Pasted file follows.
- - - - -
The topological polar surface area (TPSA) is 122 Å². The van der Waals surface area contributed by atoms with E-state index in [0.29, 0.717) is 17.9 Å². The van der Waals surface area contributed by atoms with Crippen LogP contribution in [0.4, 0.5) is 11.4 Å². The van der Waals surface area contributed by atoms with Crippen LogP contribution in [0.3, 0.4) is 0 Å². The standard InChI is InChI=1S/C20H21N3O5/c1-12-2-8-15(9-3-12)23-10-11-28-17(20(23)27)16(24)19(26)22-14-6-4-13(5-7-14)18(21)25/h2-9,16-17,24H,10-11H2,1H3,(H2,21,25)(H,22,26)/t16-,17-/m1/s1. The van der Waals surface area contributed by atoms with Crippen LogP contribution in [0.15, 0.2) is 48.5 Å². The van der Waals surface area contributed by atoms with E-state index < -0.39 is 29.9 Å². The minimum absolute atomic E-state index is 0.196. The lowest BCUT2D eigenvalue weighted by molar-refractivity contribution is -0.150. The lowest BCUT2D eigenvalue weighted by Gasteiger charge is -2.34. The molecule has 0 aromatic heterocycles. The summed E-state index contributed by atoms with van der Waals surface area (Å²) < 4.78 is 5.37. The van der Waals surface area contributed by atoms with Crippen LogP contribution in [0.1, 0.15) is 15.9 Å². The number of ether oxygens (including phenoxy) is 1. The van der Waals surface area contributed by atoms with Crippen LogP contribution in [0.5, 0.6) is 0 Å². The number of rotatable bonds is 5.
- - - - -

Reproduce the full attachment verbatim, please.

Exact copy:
The topological polar surface area (TPSA) is 122 Å². The van der Waals surface area contributed by atoms with E-state index in [0.29, 0.717) is 17.9 Å². The van der Waals surface area contributed by atoms with Crippen LogP contribution in [0.4, 0.5) is 11.4 Å². The van der Waals surface area contributed by atoms with Crippen LogP contribution in [0.3, 0.4) is 0 Å². The standard InChI is InChI=1S/C20H21N3O5/c1-12-2-8-15(9-3-12)23-10-11-28-17(20(23)27)16(24)19(26)22-14-6-4-13(5-7-14)18(21)25/h2-9,16-17,24H,10-11H2,1H3,(H2,21,25)(H,22,26)/t16-,17-/m1/s1. The van der Waals surface area contributed by atoms with Crippen LogP contribution in [0.15, 0.2) is 48.5 Å². The van der Waals surface area contributed by atoms with E-state index < -0.39 is 29.9 Å². The minimum absolute atomic E-state index is 0.196. The lowest BCUT2D eigenvalue weighted by molar-refractivity contribution is -0.150. The lowest BCUT2D eigenvalue weighted by Gasteiger charge is -2.34. The molecule has 0 aromatic heterocycles. The summed E-state index contributed by atoms with van der Waals surface area (Å²) < 4.78 is 5.37. The van der Waals surface area contributed by atoms with Crippen LogP contribution in [0.1, 0.15) is 15.9 Å². The number of ether oxygens (including phenoxy) is 1. The van der Waals surface area contributed by atoms with Crippen LogP contribution in [0.5, 0.6) is 0 Å². The number of rotatable bonds is 5.